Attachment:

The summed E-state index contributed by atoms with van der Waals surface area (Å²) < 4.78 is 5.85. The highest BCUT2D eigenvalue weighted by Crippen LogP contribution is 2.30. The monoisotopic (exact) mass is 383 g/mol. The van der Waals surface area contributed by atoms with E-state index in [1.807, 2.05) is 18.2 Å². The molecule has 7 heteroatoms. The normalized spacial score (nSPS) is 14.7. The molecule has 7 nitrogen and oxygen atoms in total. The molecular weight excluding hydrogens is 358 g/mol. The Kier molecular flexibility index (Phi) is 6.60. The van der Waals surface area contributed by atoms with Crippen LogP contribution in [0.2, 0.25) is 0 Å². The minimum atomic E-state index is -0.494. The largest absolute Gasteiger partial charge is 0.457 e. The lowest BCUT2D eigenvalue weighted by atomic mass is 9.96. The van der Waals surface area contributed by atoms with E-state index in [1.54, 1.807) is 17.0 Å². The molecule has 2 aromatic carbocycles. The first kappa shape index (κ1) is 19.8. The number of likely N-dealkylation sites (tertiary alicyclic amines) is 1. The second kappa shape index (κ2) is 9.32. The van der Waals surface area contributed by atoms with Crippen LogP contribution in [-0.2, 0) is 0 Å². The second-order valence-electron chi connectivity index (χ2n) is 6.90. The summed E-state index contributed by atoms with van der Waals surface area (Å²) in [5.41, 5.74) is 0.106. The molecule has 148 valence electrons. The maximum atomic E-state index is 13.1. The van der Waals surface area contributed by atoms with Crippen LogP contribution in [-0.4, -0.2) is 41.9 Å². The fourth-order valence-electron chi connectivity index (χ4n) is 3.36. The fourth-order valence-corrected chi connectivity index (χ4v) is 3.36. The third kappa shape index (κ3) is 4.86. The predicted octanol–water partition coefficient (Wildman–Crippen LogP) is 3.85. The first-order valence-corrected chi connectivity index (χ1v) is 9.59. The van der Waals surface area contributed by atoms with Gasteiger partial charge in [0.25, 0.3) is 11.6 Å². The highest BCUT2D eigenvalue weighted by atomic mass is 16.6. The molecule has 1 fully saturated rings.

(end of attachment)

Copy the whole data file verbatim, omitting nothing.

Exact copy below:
The summed E-state index contributed by atoms with van der Waals surface area (Å²) < 4.78 is 5.85. The highest BCUT2D eigenvalue weighted by Crippen LogP contribution is 2.30. The monoisotopic (exact) mass is 383 g/mol. The van der Waals surface area contributed by atoms with E-state index in [1.807, 2.05) is 18.2 Å². The molecule has 7 heteroatoms. The normalized spacial score (nSPS) is 14.7. The molecule has 7 nitrogen and oxygen atoms in total. The molecular weight excluding hydrogens is 358 g/mol. The Kier molecular flexibility index (Phi) is 6.60. The van der Waals surface area contributed by atoms with Crippen LogP contribution in [0.2, 0.25) is 0 Å². The minimum atomic E-state index is -0.494. The largest absolute Gasteiger partial charge is 0.457 e. The lowest BCUT2D eigenvalue weighted by atomic mass is 9.96. The van der Waals surface area contributed by atoms with E-state index in [1.54, 1.807) is 17.0 Å². The molecule has 2 aromatic carbocycles. The first kappa shape index (κ1) is 19.8. The number of likely N-dealkylation sites (tertiary alicyclic amines) is 1. The second kappa shape index (κ2) is 9.32. The van der Waals surface area contributed by atoms with Crippen LogP contribution in [-0.2, 0) is 0 Å². The second-order valence-electron chi connectivity index (χ2n) is 6.90. The summed E-state index contributed by atoms with van der Waals surface area (Å²) in [5.41, 5.74) is 0.106. The molecule has 148 valence electrons. The maximum atomic E-state index is 13.1. The van der Waals surface area contributed by atoms with Crippen LogP contribution in [-0.4, -0.2) is 41.9 Å². The fourth-order valence-electron chi connectivity index (χ4n) is 3.36. The fourth-order valence-corrected chi connectivity index (χ4v) is 3.36. The third kappa shape index (κ3) is 4.86. The predicted octanol–water partition coefficient (Wildman–Crippen LogP) is 3.85. The first-order valence-corrected chi connectivity index (χ1v) is 9.59. The van der Waals surface area contributed by atoms with Gasteiger partial charge in [0.25, 0.3) is 11.6 Å². The highest BCUT2D eigenvalue weighted by atomic mass is 16.6. The molecule has 1 fully saturated rings.